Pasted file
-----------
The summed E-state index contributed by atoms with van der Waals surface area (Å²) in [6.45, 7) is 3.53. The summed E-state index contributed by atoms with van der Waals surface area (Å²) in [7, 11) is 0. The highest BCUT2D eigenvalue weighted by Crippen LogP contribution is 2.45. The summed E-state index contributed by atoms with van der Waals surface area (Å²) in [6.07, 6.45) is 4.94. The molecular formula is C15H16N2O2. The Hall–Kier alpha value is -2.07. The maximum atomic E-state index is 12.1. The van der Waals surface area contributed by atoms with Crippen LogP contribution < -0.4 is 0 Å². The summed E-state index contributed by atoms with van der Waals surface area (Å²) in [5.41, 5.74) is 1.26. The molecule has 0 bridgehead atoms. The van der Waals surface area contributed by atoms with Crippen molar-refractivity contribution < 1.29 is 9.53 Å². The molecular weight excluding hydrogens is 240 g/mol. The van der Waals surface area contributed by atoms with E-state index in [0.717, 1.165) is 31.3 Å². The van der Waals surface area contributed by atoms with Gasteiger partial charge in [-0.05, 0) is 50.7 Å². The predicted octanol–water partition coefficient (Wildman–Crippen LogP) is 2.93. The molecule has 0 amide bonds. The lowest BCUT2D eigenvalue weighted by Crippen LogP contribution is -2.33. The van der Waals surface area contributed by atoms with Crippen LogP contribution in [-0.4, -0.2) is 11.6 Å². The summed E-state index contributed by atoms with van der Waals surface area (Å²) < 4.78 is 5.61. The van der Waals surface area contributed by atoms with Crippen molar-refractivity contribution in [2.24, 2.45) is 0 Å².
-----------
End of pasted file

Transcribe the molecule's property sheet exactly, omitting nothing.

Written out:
The summed E-state index contributed by atoms with van der Waals surface area (Å²) in [6.45, 7) is 3.53. The summed E-state index contributed by atoms with van der Waals surface area (Å²) in [7, 11) is 0. The highest BCUT2D eigenvalue weighted by Crippen LogP contribution is 2.45. The summed E-state index contributed by atoms with van der Waals surface area (Å²) in [6.07, 6.45) is 4.94. The molecular formula is C15H16N2O2. The Hall–Kier alpha value is -2.07. The maximum atomic E-state index is 12.1. The van der Waals surface area contributed by atoms with Crippen LogP contribution < -0.4 is 0 Å². The summed E-state index contributed by atoms with van der Waals surface area (Å²) in [5.41, 5.74) is 1.26. The molecule has 0 bridgehead atoms. The van der Waals surface area contributed by atoms with Crippen molar-refractivity contribution < 1.29 is 9.53 Å². The molecular weight excluding hydrogens is 240 g/mol. The van der Waals surface area contributed by atoms with E-state index in [0.717, 1.165) is 31.3 Å². The van der Waals surface area contributed by atoms with Gasteiger partial charge in [-0.05, 0) is 50.7 Å². The predicted octanol–water partition coefficient (Wildman–Crippen LogP) is 2.93. The molecule has 0 amide bonds. The lowest BCUT2D eigenvalue weighted by Crippen LogP contribution is -2.33. The van der Waals surface area contributed by atoms with Crippen LogP contribution in [-0.4, -0.2) is 11.6 Å². The summed E-state index contributed by atoms with van der Waals surface area (Å²) < 4.78 is 5.61. The van der Waals surface area contributed by atoms with Crippen molar-refractivity contribution in [2.24, 2.45) is 0 Å².